1. condition of without law 1a) because of ignorance 1b) because of violating it 2) contempt and violation of law, iniquity, wickedness.

Anomos, an adjective:

  1. destitute of (Mosaic) law 1a) of the Gentiles 2) departing from the law, a violator of the law, lawless, wicked.

Anomos, adverb:

               1) without the law, without the knowledge of the law 2) to sin in ignorance of the Mosaic law 3) live ignorant of law and discipline.

In the frequently idolized King James, as well as some other English versions (except for translations like Young’s Literal Translation and Disciples’ Literal New Testament), you will find the Greek word anomia and its varying forms–noun, adjective, adverb–poorly translated as iniquity or wickedness. These are extrapolations, used I believe to avoid saying “lawless.” 

In the following verses the King James translated anomia, in one form or anther, as iniquity. But I will replace all those “iniquities” with the true translation, lawlessness.

(Tit 2:14) Who gave himself for us, that he might redeem us from all lawlessness, and purify unto himself a peculiar people, zealous of good works.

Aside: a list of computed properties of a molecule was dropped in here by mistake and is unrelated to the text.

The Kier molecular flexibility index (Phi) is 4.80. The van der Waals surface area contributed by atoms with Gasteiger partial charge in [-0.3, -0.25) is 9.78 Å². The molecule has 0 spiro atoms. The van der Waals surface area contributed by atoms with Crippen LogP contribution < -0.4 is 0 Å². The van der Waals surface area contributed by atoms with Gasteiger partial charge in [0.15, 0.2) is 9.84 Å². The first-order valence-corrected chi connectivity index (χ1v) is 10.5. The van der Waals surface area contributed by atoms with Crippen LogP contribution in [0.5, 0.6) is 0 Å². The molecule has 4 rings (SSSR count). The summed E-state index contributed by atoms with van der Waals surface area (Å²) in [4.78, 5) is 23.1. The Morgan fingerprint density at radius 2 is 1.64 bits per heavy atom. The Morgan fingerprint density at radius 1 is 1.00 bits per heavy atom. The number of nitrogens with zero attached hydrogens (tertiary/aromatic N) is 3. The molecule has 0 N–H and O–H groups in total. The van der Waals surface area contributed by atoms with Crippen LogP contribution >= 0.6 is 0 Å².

Wow! Did you get that? Yeshua didn’t come to redeem us from the law. He came to redeem us from all lawlessness!

(Rom 6:19)  I speak after the manner of men because of the infirmity of your flesh: for as you have yielded your members servants to uncleanness and to lawlessness unto lawlessness, even so now yield your members servants to righteousness unto holiness.

(2Co 6:14) Be not unequally yoked together with unbelievers: for what fellowship has righteousness with lawlessness? and what communion has light with darkness?

(Heb 1:9) You have loved righteousness and hated lawlessnesstherefore God, even your God, has anointed you with the oil of gladness above your fellows.

(Mat 7:23) And then will I profess unto them, I never knew you: depart from me, you who work lawlessness.

(Mat 13:41)  The Son of man shall send forth his angels, and they shall gather out of his kingdom all things that offend, and them which do lawlessness;

(Mat 23:28)  Even so you also outwardly appear righteous unto men, but within you are full of hypocrisy and lawlessness.

(Mat 24:12) And because lawlessness shall abound, the love of many shall wax cold.

Another Example of Translator Bias

Consider the Hebrew adjective tam H 8535. Brown-Driver Briggs (BDB) defines it as: 1. perfect, complete 1a) complete, perfect 1a1) one who lacks nothing in physical strength, beauty, etc 1b) sound, wholesome 1b1) an ordinary, quiet sort of person 1c) complete, morally innocent, having integrity 1c1) one who is morally and ethically pure.